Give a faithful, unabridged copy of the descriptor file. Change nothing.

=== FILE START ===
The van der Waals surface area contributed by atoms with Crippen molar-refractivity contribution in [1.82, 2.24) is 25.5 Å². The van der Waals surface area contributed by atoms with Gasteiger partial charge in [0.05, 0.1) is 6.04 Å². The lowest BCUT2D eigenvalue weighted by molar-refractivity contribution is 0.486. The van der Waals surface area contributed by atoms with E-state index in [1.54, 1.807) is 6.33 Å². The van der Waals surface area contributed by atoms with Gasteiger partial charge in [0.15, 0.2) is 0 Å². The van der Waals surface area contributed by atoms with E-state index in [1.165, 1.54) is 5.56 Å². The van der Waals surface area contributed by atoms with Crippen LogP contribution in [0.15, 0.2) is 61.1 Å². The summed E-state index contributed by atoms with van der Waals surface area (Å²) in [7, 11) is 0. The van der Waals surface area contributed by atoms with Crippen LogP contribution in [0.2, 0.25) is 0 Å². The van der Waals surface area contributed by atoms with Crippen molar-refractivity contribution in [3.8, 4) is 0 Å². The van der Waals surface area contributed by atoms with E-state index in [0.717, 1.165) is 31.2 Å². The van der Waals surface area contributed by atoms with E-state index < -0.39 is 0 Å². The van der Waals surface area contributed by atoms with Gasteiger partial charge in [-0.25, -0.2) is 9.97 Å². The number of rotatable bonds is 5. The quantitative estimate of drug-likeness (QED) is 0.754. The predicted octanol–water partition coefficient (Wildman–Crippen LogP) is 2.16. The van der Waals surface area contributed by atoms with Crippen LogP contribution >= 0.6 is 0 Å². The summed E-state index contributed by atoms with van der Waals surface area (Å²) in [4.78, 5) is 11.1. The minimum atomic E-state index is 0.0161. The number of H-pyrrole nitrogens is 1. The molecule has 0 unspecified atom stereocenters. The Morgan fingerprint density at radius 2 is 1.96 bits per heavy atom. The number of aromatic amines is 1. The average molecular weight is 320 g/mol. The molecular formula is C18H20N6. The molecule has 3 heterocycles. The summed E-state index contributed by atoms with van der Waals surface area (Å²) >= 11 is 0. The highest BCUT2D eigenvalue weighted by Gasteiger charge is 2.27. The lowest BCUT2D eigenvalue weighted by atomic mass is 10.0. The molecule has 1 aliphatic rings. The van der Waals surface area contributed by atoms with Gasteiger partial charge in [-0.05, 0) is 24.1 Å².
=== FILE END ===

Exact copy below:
The van der Waals surface area contributed by atoms with Crippen molar-refractivity contribution in [1.82, 2.24) is 25.5 Å². The van der Waals surface area contributed by atoms with Gasteiger partial charge in [0.05, 0.1) is 6.04 Å². The lowest BCUT2D eigenvalue weighted by molar-refractivity contribution is 0.486. The van der Waals surface area contributed by atoms with E-state index in [1.54, 1.807) is 6.33 Å². The van der Waals surface area contributed by atoms with Gasteiger partial charge in [0.15, 0.2) is 0 Å². The van der Waals surface area contributed by atoms with E-state index in [1.165, 1.54) is 5.56 Å². The van der Waals surface area contributed by atoms with Crippen LogP contribution in [0.15, 0.2) is 61.1 Å². The summed E-state index contributed by atoms with van der Waals surface area (Å²) in [7, 11) is 0. The van der Waals surface area contributed by atoms with Crippen LogP contribution in [0.2, 0.25) is 0 Å². The van der Waals surface area contributed by atoms with Crippen molar-refractivity contribution in [3.8, 4) is 0 Å². The van der Waals surface area contributed by atoms with E-state index in [0.717, 1.165) is 31.2 Å². The van der Waals surface area contributed by atoms with E-state index < -0.39 is 0 Å². The van der Waals surface area contributed by atoms with Gasteiger partial charge in [-0.25, -0.2) is 9.97 Å². The number of rotatable bonds is 5. The quantitative estimate of drug-likeness (QED) is 0.754. The predicted octanol–water partition coefficient (Wildman–Crippen LogP) is 2.16. The van der Waals surface area contributed by atoms with Crippen LogP contribution >= 0.6 is 0 Å². The summed E-state index contributed by atoms with van der Waals surface area (Å²) in [4.78, 5) is 11.1. The minimum atomic E-state index is 0.0161. The number of H-pyrrole nitrogens is 1. The molecule has 0 unspecified atom stereocenters. The Morgan fingerprint density at radius 2 is 1.96 bits per heavy atom. The number of aromatic amines is 1. The average molecular weight is 320 g/mol. The molecular formula is C18H20N6. The molecule has 3 heterocycles. The summed E-state index contributed by atoms with van der Waals surface area (Å²) >= 11 is 0. The highest BCUT2D eigenvalue weighted by Gasteiger charge is 2.27. The lowest BCUT2D eigenvalue weighted by atomic mass is 10.0. The molecule has 1 aliphatic rings. The van der Waals surface area contributed by atoms with Gasteiger partial charge in [-0.05, 0) is 24.1 Å².